80 kilometres north of Darwin, where Henry has family. She attributes her painting skills to her sister, Aileen Henry, who was a finalist in the Telstra awards in 1992, and her niece, Rhonda. Henry learned to carve birds by watching her cousin-brother and Rhonda’s father-in-law, the late Tiwi artist Sebastian Tipiloura.

“He used to make jabirus (storks), pigeons. One day he made kookaburras, one day he made a crow and a kingfisher. I said to Harold, we should do something different, and he said, ‘Why don’t we do cockatoos?’”

The grinder might as well be an extension of Goodman’s right arm. The bird’s head and body emerge from the lower part of the Y. He’s wielding the tool like
a dentist creating the perfect smile. He cuts a diamond shape, outlining its
beak. Suddenly, the bird has a face—and a cheeky smirk. A march fly lands
on Goodman’s back and Henry slaps it away. He just keeps working.

Henry and Goodman are childhood sweethearts; they’ve been a couple
since the mid-1980s. Theirs is an easy relationship filled with banter and mutual respect.

“Harold, he makes them cockatoos really fancy,” she says proudly. “He can make them turning, like a lady cockatoo, like”—Henry turns side-on and cups
a hand behind her ear as if she’s straining to hear a choice piece of gossip—
“or a cockatoo sitting on a tree.”

When titans of business talk about global sales and succession planning, they’re probably not imagining these artists. But Henry and Goodman are   conscious of continuing their legacy. 

“This thing that we’re doing, we want to pass it on to the next generation,
so we’re teaching Ailena and Felix,” says Henry. “So, our two grandchildren, they’re on their way. Maybe in a couple of years.”

Young Ailena already paints, often joining her grandmother at the painting table outside the shed. And though he’s keen, they think Felix isn’t quite old enough yet to wrangle the grinder.

Powdered with pale sawdust and sitting straight-legged in what now looks like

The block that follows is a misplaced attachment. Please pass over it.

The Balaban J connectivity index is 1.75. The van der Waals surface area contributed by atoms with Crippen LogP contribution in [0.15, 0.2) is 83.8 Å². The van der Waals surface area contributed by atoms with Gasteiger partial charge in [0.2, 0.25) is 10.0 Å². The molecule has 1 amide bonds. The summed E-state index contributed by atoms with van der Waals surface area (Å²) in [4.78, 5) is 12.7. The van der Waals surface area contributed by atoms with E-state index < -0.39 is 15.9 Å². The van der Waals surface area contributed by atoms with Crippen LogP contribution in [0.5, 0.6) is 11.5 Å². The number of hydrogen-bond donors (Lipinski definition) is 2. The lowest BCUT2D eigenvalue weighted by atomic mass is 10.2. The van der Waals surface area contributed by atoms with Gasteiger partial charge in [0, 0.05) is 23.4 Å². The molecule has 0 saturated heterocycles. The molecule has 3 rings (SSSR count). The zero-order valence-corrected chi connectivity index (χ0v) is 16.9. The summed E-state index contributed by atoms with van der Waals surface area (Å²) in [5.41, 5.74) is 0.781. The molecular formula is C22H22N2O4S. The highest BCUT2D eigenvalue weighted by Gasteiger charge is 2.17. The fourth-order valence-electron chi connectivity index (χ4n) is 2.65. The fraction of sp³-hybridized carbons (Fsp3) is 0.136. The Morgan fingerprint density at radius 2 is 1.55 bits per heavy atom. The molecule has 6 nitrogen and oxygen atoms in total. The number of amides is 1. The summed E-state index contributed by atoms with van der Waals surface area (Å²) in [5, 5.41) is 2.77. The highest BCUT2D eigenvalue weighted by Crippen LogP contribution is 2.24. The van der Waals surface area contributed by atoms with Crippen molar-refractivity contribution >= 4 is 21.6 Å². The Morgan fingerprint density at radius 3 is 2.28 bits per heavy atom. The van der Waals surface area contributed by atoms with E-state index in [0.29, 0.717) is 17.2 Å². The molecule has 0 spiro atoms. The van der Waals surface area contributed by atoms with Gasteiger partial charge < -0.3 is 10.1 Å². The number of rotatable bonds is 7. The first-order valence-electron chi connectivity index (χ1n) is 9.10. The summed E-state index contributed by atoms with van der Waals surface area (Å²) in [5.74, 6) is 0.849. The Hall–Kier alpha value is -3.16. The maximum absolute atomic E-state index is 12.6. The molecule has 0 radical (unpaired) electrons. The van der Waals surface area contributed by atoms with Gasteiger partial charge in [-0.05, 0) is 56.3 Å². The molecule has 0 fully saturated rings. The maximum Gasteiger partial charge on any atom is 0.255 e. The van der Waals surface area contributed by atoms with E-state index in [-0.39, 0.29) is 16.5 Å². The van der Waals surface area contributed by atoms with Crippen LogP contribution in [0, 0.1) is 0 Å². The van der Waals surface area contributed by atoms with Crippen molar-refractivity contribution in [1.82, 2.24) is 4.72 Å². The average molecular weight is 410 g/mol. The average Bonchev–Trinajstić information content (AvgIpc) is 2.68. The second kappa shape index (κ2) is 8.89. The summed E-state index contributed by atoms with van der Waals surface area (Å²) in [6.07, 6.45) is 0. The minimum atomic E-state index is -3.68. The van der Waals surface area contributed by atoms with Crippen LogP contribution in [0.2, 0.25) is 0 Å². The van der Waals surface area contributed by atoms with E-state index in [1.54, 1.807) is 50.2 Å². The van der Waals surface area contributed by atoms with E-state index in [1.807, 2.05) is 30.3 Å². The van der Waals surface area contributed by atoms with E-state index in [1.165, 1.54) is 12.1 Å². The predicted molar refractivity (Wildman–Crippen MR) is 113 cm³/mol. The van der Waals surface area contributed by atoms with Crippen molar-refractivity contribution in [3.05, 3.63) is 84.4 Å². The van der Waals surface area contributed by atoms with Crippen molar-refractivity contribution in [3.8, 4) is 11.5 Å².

a small beach, Goodman takes the grinder to the upper arms of the timber Y. “Here comes the feather, the crest.” He splits and shapes them to create four tall curved feathers. It’s clearly a cockatoo—a male, Henry confirms—and, after an hour and a half of grinding and shaping, Goodman’s contribution is complete.
I ask him whether he’s bothered by having an audience. “Nah, I’m just focused,” he says, deadpan. “Plus, I like showing off.”

We walk to the fringes of the billabong. The artists lead us, zigzagging through the trees and tall grass partially gilded by the sun, and we catch glimpses of the water and the lilies growing there. We’d go closer, but our hosts are wary of mosquitos, so we’re not inclined to linger.

Rhonda Henry shows me the ground oven by the billabong where they cook for big family gatherings, sometimes as many as 60 people. “Buffalo, pig, emu, we cook with hot stones. Or we cook fish, and we wrap it in wet paperbark so it doesn’t burn.”

Galah’s photographer Alana Holmberg frames a shot of Henry holding a fallen cockatoo feather, and Goodman does a goofy dance behind her to make Henry laugh.

Goodman tells me later that white cockatoos gather during the day at the top of the water tower next to the shed. “It’s like they’re watching me.”

Henry paints a bird outside their workshop. Photograph Alana Holmberg.

It’s time to paint the bird. Henry sits outside with her niece and fellow artist Rhonda under a “Welcome birde shop” sign painted by one of the grandchildren, and smooths the timber with fine sandpaper. He’s given a white body and ochre crest, wings finely striped in red and yellow ochre. His beak is grey, his eyes sharp and black.

“The cockatoo has a big role in the traditional way,” explains Henry. “We use the feathers—the ladies use the fine feathers for dilly bags, and ceremony.”

The bird we’ve seen created today is utterly beguiling. Henry and Goodman have turned inanimate timber into something alive, imbued with humour and verve. We know we won’t regret buying him.

Now our cockatoo—we’ve called him Stanley— is on the sideboard, gazing benevolently at all who enter. I like to think of his hundreds of siblings and cousins, maybe perched on a plinth in a New York loft or atop a Parisian shelf, all created with love and a bit of magic by Henry and Goodman in the heart of the Australian bush.

This article was featured in Galah Issue 08: Home